As explained by our Supreme Court, however, “it is considered wilful or wanton not to exercise ordinary care to protect anticipated trespassers from dangerous activities or hidden perils on the premises.” 12 Relying on this legal principle, Gomez argues that LeCraw and Roundtrippers knew that she was approaching the work area before she fell and, regardless of her status as a trespasser, were duty-bound to warn her about the danger. She points to deposition testimony from Mike Young, the owner of Young's Cleaning Service, to support her argument. According to Young, a subcontractor Young hired to clean the area told Young that he and several other workers saw Gomez walk toward the work area prior to her fall. Young reported that these workers tried to assist Gomez through the work site, but she refused their assistance.13
Based on Young's testimony, Gomez claims that LeCraw and Roundtrippers knew about or should have anticipated her presence at the time of her fall. But Gomez has made no effort to tie the workers referenced in Young's deposition to LeCraw or Roundtrippers. The only individuals that Young identified by name were employed by the subcontractor Young hired. And Gomez has cited no basis for imputing the knowledge of these subcontractors to LeCraw or Roundtrippers.14 Furthermore, Gomez has not established that Young's hearsay testimony regarding what these workers told him would be admissible at trial.15
Gomez has pointed to no evidence that LeCraw or Roundtrippers knew about, or should have anticipated, her presence before she fell. Accordingly, they did not owe her a duty of ordinary care, and Gomez has not shown their conduct to be wilful or wanton. Under these circumstances, LeCraw and Roundtrippers were entitled to summary judgment on the premises liability claim.
2. Gomez also argues that the trial court erred in granting LeCraw and Roundtrippers summary judgment on her punitive damages claim. But, since the trial court properly granted both defendants summary judgment on her substantive premises liability claim, the grant of summary judgment on the punitive damages claim was also proper.16
1. Gomez's husband also asserted a claim for loss of consortium. For ease of discussion, we will refer to the plaintiffs collectively as “Gomez.”
2. (Punctuation omitted.) Emory Univ. v. Smith, 260 Ga.App. 900, 581 S.E.2d 405 (2003).
3. Young's Cleaning Service failed to answer Gomez's complaint and was placed in default. It subsequently moved to open the default, but the trial court denied the motion. That ruling is not before us.
4. (Punctuation omitted.) Hohnerlein v. Thomas, 186 Ga.App. 282-283, 367 S.E.2d 95 (1988).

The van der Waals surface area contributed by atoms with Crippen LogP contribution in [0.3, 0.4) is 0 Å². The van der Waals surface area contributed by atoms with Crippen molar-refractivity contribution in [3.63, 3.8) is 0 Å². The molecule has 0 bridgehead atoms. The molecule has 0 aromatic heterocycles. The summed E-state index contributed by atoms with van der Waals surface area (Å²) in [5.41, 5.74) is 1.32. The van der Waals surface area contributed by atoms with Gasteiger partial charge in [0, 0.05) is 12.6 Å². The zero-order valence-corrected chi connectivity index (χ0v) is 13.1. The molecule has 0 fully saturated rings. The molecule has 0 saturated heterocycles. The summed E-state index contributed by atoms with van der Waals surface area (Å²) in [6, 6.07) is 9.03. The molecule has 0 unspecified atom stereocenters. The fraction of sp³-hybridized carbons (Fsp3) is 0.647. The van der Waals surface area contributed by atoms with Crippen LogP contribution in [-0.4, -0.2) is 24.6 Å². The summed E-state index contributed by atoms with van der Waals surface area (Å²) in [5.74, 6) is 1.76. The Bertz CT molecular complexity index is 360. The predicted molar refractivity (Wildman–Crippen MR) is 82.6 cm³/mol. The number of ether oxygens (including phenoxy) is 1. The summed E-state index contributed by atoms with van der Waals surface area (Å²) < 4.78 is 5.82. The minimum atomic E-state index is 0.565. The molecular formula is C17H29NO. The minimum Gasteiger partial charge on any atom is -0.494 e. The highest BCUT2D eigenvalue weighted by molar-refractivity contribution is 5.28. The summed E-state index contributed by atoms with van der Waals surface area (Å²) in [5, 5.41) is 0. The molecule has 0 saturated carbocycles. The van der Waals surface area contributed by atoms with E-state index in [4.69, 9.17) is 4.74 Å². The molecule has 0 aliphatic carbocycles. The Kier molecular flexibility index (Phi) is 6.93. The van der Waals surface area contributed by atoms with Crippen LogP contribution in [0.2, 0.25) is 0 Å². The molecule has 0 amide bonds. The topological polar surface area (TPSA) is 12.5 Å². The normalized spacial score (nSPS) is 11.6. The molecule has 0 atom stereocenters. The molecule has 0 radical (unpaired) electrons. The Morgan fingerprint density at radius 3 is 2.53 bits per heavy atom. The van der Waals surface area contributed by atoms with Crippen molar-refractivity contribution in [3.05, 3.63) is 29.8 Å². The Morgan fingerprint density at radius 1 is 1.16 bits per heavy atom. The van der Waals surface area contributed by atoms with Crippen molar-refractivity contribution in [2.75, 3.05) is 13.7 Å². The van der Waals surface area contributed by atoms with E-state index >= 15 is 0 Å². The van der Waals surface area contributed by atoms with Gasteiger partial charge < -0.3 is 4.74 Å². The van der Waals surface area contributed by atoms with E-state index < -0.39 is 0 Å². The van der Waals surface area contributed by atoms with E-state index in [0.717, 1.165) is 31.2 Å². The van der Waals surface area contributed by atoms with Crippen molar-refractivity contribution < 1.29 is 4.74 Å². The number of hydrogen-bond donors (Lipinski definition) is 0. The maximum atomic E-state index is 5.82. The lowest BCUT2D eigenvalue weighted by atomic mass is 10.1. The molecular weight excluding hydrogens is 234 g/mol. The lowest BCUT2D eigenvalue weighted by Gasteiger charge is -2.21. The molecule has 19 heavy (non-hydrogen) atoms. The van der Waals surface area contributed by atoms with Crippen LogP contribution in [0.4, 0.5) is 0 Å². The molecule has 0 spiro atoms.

5. See id. at 283, 367 S.E.2d 95.
6. (Punctuation omitted.) Arbee v. Collins, 219 Ga.App. 63, 64(1), 463 S.E.2d 922 (1995).
7. See id.
8. See Block v. Brown, 199 Ga.App. 127, 128-130(1), 404 S.E.2d 288 (1991) (finding, in case involving landlord's right to dispossess sublessee from leased property, that sublessee was a mere trespasser because the landlord did not consent to the sublease or accept the sublessee as its tenant); see also Travelers Ins. Co. v. Linn, 235 Ga.App. 641, 646(3)(a), 510 S.E.2d 139 (1998) (physical precedent only) (the terms “invitee” and “licensee” “are generally understood to refer to individuals who come onto the property of another for business or social reasons, and not to be permanent residents”).
9. (Punctuation omitted; emphasis supplied.) Frank Mayes & Assoc. v. Massood, 238 Ga.App. 416, 418(1), 518 S.E.2d 903 (1999).
10. See id.; Mansfield v. Colwell Constr. Co., 242 Ga.App. 669, 671-672, 530 S.E.2d 793 (2000).
11. See Stanfield v. Kime Plus, Inc., 210 Ga.App. 316, 317, 436 S.E.2d 54 (1993) (evidence that landowner failed to place warning signs in area where floor was being stripped of wax did not constitute proof that landowner acted wilfully or wantonly toward individual who entered premises and slipped on floor). Cf. Brooks v. Logan, 134 Ga.App. 226, 230(3), 213 S.E.2d 916 (1975) (wilful or wanton conduct may be found where landowner expects a trespasser to enter the land and sets a trap designed to cause injury, hides a dangerous condition on the land in order to obscure it or render it undetectable to a trespasser who approaches it, or has “knowledge ․ of the existence of a dangerous or hazardous condition coupled with a conscious indifference to the consequences, so that a deliberate intent to inflict injury is inferable”) (punctuation omitted).
12. Trammell v. Baird, 262 Ga. 124, 125-126, 413 S.E.2d 445 (1992).
13. In contrast, Gomez testified that she saw no workers in the area before she fell and that no one warned her about the danger.
14. See Perry Bros. Transp. Co. v. Rankin, 120 Ga.App. 798, 799, 172 S.E.2d 154 (1969) (knowledge of land occupier regarding presence of trespasser was “not imputable to [independent contractor working on land] unless [independent contractor] also had such knowledge, there being no privity between them except as independent contractors”).
15. See Harrell v. Fed. Nat. Payables, 264 Ga.App. 501, 504(3), 591 S.E.2d 374 (2003) (“ ‘All hearsay evidence, unsupported conclusions, and the like, must be stricken or eliminated from consideration in a motion for summary judgment.’ ”).
16. See Albee v. Krasnoff, 255 Ga.App. 738, 744(7), 566 S.E.2d 455 (2002).
RUFFIN, Presiding Judge.
ELDRIDGE and ADAMS, JJ., concur.